You must send your letter within 60 days of when the first bill with the error was mailed to you. Consider sending your letter by certified mail and requesting a return receipt so that you have proof of what you sent and when you sent it.
The creditor must acknowledge your complaint in writing within 30 days of receiving it (unless the problem has already been resolved within that time frame). The creditor has two billing cycles, but not more than 90 days, to investigate your claim and resolve the issue.
Quality of goods and services
While quality of goods or services doesn’t fall under the FCBA dispute process, the legislation still provides some protections for problems with the quality of the goods or services you’ve purchased with your credit card.
If there is a problem with a product or service you paid for with your card and you want to withhold or stop payment, you must make a good-faith effort to work it out with the merchant first. If you’re unable to resolve the situation with the seller, you may be able to withhold the charge while your credit card company investigates the claim, if it meets the following requirements (with some exceptions).
- The purchase must be more than $50
- The purchase must have occurred in your home state or within 100 miles of your billing address
If your purchase meets these requirements, you can let your card issuer know that you want to stop or withhold payment on a product or service you received because you’re not satisfied with it while the card issuer investigates. Be sure to include any proof you have that you tried to work things out with the merchant before you disputed the charge with the credit card company.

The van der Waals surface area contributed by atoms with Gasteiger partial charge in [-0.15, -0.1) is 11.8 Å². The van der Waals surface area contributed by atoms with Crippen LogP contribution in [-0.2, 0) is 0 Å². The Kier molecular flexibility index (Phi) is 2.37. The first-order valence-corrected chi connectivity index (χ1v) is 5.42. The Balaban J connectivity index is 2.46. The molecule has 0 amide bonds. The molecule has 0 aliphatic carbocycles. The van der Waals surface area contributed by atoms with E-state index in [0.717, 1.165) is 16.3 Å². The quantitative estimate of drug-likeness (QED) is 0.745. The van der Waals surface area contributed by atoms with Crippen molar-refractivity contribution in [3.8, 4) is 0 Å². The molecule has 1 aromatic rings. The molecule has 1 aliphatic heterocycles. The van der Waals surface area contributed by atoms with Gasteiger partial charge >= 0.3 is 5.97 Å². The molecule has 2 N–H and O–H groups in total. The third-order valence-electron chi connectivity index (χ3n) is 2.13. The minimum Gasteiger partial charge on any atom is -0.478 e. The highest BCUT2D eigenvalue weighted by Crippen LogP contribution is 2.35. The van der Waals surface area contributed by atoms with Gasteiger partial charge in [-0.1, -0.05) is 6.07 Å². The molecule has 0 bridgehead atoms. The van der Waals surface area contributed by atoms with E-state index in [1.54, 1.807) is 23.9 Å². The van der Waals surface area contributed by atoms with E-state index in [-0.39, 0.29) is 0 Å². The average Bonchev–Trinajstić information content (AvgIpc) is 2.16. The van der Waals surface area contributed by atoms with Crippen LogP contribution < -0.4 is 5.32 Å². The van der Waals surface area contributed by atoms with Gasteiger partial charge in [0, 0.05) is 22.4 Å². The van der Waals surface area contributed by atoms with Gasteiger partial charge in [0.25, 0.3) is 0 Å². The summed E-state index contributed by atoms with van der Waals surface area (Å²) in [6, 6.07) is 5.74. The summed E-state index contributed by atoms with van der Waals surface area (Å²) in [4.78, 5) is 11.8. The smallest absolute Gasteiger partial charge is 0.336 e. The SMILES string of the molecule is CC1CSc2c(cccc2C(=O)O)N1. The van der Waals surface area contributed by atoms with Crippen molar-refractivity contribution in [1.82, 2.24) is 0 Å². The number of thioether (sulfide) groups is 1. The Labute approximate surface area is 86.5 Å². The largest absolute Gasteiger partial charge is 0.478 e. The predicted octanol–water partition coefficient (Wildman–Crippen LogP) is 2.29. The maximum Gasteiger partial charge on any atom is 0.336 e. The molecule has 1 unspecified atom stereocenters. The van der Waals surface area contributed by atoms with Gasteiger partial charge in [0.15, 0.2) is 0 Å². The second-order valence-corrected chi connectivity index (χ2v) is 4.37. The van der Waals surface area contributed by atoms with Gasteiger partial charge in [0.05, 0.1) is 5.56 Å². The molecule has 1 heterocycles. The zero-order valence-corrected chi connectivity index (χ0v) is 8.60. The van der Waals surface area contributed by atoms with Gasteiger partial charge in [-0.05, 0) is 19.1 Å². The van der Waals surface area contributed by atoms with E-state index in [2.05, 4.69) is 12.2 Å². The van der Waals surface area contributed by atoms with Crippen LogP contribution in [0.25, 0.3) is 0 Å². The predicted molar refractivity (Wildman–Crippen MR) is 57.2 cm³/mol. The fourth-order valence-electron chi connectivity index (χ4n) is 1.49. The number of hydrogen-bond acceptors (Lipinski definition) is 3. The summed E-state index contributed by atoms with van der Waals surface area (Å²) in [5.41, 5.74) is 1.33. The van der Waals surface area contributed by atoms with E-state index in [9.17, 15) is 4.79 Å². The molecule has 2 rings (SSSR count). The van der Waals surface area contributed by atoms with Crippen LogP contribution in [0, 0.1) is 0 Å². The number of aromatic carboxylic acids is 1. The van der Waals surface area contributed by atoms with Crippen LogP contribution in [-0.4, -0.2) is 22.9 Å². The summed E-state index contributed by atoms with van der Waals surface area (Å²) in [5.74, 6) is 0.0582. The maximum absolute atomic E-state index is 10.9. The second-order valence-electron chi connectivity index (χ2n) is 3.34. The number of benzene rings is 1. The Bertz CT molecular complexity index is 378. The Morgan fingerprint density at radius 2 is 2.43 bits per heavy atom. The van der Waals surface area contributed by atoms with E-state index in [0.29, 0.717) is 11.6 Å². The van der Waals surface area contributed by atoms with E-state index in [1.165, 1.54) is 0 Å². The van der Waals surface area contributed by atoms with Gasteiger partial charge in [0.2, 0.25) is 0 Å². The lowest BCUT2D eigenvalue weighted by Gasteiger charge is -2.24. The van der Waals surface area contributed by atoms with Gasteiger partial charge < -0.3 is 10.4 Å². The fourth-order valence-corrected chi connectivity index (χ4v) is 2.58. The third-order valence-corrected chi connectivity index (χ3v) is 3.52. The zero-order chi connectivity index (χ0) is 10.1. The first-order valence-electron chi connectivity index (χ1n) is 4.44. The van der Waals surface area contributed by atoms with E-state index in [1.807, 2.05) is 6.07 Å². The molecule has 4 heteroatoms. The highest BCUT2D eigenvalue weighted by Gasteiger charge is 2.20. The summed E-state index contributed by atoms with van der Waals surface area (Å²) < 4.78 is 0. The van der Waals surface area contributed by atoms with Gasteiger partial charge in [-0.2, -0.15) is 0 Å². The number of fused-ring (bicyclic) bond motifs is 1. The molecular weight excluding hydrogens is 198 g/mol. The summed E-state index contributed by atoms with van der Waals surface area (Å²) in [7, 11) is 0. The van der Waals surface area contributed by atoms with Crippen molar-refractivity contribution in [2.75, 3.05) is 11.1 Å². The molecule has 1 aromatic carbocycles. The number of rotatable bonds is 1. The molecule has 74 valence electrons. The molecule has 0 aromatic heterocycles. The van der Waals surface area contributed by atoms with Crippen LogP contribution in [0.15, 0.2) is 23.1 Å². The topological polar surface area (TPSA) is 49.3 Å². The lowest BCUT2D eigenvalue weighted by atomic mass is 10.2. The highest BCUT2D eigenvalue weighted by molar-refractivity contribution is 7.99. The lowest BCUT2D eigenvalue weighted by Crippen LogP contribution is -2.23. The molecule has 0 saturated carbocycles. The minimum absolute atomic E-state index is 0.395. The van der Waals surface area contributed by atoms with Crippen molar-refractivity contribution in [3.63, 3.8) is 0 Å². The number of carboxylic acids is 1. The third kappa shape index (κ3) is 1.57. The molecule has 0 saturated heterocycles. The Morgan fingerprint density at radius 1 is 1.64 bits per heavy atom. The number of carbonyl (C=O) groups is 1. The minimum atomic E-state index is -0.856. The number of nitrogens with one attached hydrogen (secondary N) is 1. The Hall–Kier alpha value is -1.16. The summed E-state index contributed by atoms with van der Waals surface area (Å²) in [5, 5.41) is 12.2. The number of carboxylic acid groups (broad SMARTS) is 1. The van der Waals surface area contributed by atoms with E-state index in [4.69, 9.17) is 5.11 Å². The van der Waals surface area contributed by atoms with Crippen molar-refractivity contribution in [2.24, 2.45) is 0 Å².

Paying for disputed charges
For claims that fall under the FCBA dispute process, you may not have to pay the disputed charge while the credit card company investigates your claim, and the card issuer can’t try to collect payment from you for it. But you’re still responsible for paying other charges that are not disputed.
During the investigation, the card issuer can deduct the amount of the charge you’re disputing from your available credit limit. For example, if your credit limit is $10,000 and you’re disputing a $1,000 charge, you may only have access to $9,000 worth of credit while the company investigates the disputed charge.
When the investigation is complete, the credit card company must send the results to you in writing. If the company finds an error, the amount must be credited back to you, along with any related finance charges. But if the card issuer decides the charges were accurate, you’ll be responsible for paying the disputed amount, including any finance charges that accrued while the disputed charge was being investigated.
If you don’t agree with the creditor’s findings, you have 10 days from receiving the explanation to write to the creditor and let it know you’re not going to pay. If you choose not to pay, the creditor has the right to start collection proceedings.
If you don’t pay the disputed charge and the card issuer reports your account as delinquent to the credit bureaus, it must include a statement that explains that you don’t believe you’re responsible for paying the disputed amount.
Federal law provides protection to credit card consumers when disputing billing errors and charges for fraudulent purchases. Disputing a charge doesn’t necessarily mean you won’t have to pay it though. Whether you’re responsible for paying the disputed amount depends on the results of the card issuer’s investigation.